Losing or Leaving a Job FAQ

Does my employer have to give a good reason for firing me?

Unless you have an employment contract with your employer, your employment is probably "at will," which means that your employer can fire you for any reason that isn't illegal. (Illegal reasons include discrimination based on race, sex, or another protected characteristic; retaliation for asserting your workplace rights; or punishing you for whistleblowing.) For more information on at-will employment, see Nolo's article Employment at Will: What Does It Mean?

Your employer's reason for firing you can be related to your job (for example, poor performance, excessive absences, or violating a company rule) or totally unrelated (for example, violating a law outside of work, speaking too loudly or abrasively, annoying your coworkers, or any other reason that is not illegal).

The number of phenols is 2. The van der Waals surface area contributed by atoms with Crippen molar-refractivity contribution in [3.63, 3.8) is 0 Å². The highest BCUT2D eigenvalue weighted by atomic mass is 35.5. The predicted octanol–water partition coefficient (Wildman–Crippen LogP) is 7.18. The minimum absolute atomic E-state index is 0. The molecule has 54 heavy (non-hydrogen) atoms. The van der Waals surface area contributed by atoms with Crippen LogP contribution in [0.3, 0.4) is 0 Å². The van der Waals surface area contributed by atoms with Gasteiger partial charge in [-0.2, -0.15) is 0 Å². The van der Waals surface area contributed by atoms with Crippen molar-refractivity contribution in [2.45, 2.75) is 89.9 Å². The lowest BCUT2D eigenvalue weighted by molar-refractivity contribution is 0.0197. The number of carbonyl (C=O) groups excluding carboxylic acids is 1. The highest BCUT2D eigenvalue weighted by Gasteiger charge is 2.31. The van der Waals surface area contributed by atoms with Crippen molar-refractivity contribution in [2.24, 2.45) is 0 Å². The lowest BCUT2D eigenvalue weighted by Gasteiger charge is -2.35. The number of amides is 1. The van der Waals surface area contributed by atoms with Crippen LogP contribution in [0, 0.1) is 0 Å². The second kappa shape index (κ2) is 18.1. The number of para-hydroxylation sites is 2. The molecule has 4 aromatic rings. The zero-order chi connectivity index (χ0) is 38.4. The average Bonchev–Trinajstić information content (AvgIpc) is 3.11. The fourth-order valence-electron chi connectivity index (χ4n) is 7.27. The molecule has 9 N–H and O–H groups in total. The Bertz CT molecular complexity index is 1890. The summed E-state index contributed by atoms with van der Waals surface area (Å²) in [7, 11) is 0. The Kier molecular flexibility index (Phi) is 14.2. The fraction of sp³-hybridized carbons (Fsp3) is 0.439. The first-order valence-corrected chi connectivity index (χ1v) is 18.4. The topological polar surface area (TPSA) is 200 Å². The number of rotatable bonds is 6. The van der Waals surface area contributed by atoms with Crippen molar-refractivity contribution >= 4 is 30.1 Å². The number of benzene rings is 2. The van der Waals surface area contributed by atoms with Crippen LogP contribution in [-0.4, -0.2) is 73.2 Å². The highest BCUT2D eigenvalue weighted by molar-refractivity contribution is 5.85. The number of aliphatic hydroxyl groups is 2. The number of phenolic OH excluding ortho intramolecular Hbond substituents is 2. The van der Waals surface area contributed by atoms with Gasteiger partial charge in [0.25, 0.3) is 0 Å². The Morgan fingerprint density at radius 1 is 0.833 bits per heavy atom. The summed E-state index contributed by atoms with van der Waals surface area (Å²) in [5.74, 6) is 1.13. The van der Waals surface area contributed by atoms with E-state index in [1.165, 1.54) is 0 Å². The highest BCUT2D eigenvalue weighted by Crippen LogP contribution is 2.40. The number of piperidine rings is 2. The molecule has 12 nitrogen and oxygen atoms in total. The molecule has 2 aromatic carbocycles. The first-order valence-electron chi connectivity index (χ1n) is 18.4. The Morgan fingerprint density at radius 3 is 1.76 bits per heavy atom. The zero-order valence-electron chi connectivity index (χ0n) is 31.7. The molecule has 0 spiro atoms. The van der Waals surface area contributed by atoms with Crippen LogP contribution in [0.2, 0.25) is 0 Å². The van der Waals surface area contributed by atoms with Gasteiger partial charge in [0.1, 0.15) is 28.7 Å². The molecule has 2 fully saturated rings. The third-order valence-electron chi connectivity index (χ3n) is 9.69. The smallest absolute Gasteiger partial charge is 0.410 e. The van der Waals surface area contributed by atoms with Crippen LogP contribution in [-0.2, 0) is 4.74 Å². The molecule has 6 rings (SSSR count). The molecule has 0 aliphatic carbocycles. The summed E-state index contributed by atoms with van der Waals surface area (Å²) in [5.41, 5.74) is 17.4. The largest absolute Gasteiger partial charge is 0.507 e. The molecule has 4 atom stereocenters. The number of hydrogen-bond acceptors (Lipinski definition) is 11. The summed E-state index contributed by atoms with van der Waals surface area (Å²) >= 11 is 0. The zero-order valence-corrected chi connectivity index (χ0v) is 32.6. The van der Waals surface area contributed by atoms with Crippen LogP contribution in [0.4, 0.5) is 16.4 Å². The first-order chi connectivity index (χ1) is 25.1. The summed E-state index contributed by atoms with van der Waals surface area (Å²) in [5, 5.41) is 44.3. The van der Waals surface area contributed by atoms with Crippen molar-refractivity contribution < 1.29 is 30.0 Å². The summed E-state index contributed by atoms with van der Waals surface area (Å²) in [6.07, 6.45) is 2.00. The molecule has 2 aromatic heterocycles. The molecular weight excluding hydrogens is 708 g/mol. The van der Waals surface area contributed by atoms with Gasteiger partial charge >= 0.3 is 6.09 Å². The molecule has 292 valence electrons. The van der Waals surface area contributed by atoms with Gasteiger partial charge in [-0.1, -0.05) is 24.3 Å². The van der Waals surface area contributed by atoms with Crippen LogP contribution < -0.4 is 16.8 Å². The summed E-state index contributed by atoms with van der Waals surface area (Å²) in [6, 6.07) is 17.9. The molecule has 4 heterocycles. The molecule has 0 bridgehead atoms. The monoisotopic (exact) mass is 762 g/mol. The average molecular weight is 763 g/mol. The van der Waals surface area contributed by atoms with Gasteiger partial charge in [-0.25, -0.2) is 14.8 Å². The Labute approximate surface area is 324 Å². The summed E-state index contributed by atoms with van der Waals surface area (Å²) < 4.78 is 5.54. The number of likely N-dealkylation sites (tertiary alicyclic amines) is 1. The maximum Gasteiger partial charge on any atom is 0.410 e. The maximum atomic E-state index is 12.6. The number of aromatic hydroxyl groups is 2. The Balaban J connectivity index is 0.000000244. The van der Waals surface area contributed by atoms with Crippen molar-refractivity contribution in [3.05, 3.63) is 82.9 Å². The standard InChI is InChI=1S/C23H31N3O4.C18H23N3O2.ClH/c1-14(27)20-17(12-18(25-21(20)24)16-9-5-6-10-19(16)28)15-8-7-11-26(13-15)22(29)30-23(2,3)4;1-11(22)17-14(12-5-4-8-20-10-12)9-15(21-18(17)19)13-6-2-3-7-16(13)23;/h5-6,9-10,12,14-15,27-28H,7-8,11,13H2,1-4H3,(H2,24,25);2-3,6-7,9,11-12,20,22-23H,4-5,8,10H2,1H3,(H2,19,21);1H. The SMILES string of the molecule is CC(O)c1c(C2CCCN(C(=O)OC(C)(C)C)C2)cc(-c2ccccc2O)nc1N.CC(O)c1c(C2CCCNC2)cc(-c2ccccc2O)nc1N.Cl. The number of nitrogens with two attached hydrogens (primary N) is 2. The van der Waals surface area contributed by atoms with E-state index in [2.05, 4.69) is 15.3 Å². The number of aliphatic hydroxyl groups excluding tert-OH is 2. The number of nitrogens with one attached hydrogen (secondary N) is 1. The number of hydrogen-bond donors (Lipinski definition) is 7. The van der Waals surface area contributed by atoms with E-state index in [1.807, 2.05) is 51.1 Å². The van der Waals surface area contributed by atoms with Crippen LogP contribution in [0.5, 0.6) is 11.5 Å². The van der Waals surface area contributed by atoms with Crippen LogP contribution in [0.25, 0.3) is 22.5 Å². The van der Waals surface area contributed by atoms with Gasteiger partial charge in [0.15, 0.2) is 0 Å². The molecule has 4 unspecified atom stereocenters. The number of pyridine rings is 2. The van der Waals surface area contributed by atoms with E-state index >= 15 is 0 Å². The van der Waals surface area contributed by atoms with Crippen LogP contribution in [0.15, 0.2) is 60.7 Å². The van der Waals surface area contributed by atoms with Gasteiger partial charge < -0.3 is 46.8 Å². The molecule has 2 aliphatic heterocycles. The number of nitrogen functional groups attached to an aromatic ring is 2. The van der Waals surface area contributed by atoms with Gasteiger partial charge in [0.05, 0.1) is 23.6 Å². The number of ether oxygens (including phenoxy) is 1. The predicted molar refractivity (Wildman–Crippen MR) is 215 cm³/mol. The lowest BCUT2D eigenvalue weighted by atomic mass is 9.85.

If you have an employment contract, however, the terms of your contract will determine the reasons for which you can be fired. Some contracts give a list of things for which the employee can be fired; others leave the issue open. In such a situation, the law usually says that you can only be fired for "good cause," which means a legitimate, business-related reason. If your contract says specifically that your employment is at will, however, you are stuck in the same boat as those without a contract, and your employer has a great deal of leeway when deciding whether to fire you.

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